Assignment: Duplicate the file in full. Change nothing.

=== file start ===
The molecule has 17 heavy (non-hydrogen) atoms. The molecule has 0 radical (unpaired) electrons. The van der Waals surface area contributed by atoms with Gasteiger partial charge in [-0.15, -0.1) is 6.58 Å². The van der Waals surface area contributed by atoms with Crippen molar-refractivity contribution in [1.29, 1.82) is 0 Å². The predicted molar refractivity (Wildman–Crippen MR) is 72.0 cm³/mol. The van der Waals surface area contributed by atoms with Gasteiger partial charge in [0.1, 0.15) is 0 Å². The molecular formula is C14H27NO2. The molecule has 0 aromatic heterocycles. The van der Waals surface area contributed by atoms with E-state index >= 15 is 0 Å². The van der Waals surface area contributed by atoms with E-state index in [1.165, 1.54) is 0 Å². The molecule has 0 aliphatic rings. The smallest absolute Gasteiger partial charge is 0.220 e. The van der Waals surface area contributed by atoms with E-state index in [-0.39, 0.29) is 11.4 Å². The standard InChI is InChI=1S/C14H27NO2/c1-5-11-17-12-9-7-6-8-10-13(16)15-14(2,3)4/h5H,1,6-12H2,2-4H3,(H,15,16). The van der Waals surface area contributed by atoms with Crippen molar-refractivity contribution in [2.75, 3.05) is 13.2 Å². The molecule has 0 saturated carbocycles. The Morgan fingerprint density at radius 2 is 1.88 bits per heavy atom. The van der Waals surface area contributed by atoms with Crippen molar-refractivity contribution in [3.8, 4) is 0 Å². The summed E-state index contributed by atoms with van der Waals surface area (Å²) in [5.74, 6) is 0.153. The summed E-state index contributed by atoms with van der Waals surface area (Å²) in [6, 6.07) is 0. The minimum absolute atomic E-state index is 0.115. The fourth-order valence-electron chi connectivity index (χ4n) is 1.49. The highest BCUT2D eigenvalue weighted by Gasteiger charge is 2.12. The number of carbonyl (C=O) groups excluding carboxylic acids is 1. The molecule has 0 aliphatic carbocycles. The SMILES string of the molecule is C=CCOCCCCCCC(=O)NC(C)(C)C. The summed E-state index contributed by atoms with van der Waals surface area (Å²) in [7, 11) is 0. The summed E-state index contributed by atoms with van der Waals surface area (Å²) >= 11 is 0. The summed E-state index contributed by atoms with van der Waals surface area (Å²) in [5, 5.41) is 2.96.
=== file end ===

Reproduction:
The molecule has 17 heavy (non-hydrogen) atoms. The molecule has 0 radical (unpaired) electrons. The van der Waals surface area contributed by atoms with Gasteiger partial charge in [-0.15, -0.1) is 6.58 Å². The van der Waals surface area contributed by atoms with Crippen molar-refractivity contribution in [1.29, 1.82) is 0 Å². The predicted molar refractivity (Wildman–Crippen MR) is 72.0 cm³/mol. The van der Waals surface area contributed by atoms with Gasteiger partial charge in [0.1, 0.15) is 0 Å². The molecular formula is C14H27NO2. The molecule has 0 aromatic heterocycles. The van der Waals surface area contributed by atoms with E-state index >= 15 is 0 Å². The van der Waals surface area contributed by atoms with E-state index in [1.165, 1.54) is 0 Å². The molecule has 0 aliphatic rings. The smallest absolute Gasteiger partial charge is 0.220 e. The van der Waals surface area contributed by atoms with E-state index in [-0.39, 0.29) is 11.4 Å². The standard InChI is InChI=1S/C14H27NO2/c1-5-11-17-12-9-7-6-8-10-13(16)15-14(2,3)4/h5H,1,6-12H2,2-4H3,(H,15,16). The van der Waals surface area contributed by atoms with Crippen molar-refractivity contribution in [2.75, 3.05) is 13.2 Å². The molecule has 0 saturated carbocycles. The Morgan fingerprint density at radius 2 is 1.88 bits per heavy atom. The van der Waals surface area contributed by atoms with Crippen molar-refractivity contribution in [3.8, 4) is 0 Å². The summed E-state index contributed by atoms with van der Waals surface area (Å²) in [5.74, 6) is 0.153. The summed E-state index contributed by atoms with van der Waals surface area (Å²) in [6, 6.07) is 0. The minimum absolute atomic E-state index is 0.115. The fourth-order valence-electron chi connectivity index (χ4n) is 1.49. The highest BCUT2D eigenvalue weighted by Gasteiger charge is 2.12. The number of carbonyl (C=O) groups excluding carboxylic acids is 1. The molecule has 0 aliphatic carbocycles. The SMILES string of the molecule is C=CCOCCCCCCC(=O)NC(C)(C)C. The summed E-state index contributed by atoms with van der Waals surface area (Å²) in [7, 11) is 0. The summed E-state index contributed by atoms with van der Waals surface area (Å²) >= 11 is 0. The summed E-state index contributed by atoms with van der Waals surface area (Å²) in [5, 5.41) is 2.96.